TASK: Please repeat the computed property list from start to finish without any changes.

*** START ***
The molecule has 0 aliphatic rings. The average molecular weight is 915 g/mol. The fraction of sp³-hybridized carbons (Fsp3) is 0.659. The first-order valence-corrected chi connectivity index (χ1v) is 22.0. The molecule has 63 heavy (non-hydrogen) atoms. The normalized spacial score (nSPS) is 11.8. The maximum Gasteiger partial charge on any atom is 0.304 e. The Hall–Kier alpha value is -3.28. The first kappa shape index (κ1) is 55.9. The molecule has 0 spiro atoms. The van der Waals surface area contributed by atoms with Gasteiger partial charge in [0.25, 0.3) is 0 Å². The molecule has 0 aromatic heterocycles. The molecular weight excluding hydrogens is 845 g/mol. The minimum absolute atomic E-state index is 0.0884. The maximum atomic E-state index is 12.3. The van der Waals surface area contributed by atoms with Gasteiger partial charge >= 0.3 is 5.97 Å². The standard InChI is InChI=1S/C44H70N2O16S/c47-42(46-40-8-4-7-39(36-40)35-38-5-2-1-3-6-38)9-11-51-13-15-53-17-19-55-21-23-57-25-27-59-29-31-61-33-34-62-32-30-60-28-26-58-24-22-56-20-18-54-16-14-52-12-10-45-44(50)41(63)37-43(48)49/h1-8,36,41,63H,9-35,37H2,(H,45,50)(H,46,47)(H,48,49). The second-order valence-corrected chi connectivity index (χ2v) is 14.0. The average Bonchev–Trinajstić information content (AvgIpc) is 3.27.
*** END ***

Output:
The molecule has 0 aliphatic rings. The average molecular weight is 915 g/mol. The fraction of sp³-hybridized carbons (Fsp3) is 0.659. The first-order valence-corrected chi connectivity index (χ1v) is 22.0. The molecule has 63 heavy (non-hydrogen) atoms. The normalized spacial score (nSPS) is 11.8. The maximum Gasteiger partial charge on any atom is 0.304 e. The Hall–Kier alpha value is -3.28. The first kappa shape index (κ1) is 55.9. The molecule has 0 spiro atoms. The van der Waals surface area contributed by atoms with Gasteiger partial charge in [0.25, 0.3) is 0 Å². The molecule has 0 aromatic heterocycles. The molecular weight excluding hydrogens is 845 g/mol. The minimum absolute atomic E-state index is 0.0884. The maximum atomic E-state index is 12.3. The van der Waals surface area contributed by atoms with Gasteiger partial charge >= 0.3 is 5.97 Å². The standard InChI is InChI=1S/C44H70N2O16S/c47-42(46-40-8-4-7-39(36-40)35-38-5-2-1-3-6-38)9-11-51-13-15-53-17-19-55-21-23-57-25-27-59-29-31-61-33-34-62-32-30-60-28-26-58-24-22-56-20-18-54-16-14-52-12-10-45-44(50)41(63)37-43(48)49/h1-8,36,41,63H,9-35,37H2,(H,45,50)(H,46,47)(H,48,49). The second-order valence-corrected chi connectivity index (χ2v) is 14.0. The average Bonchev–Trinajstić information content (AvgIpc) is 3.27.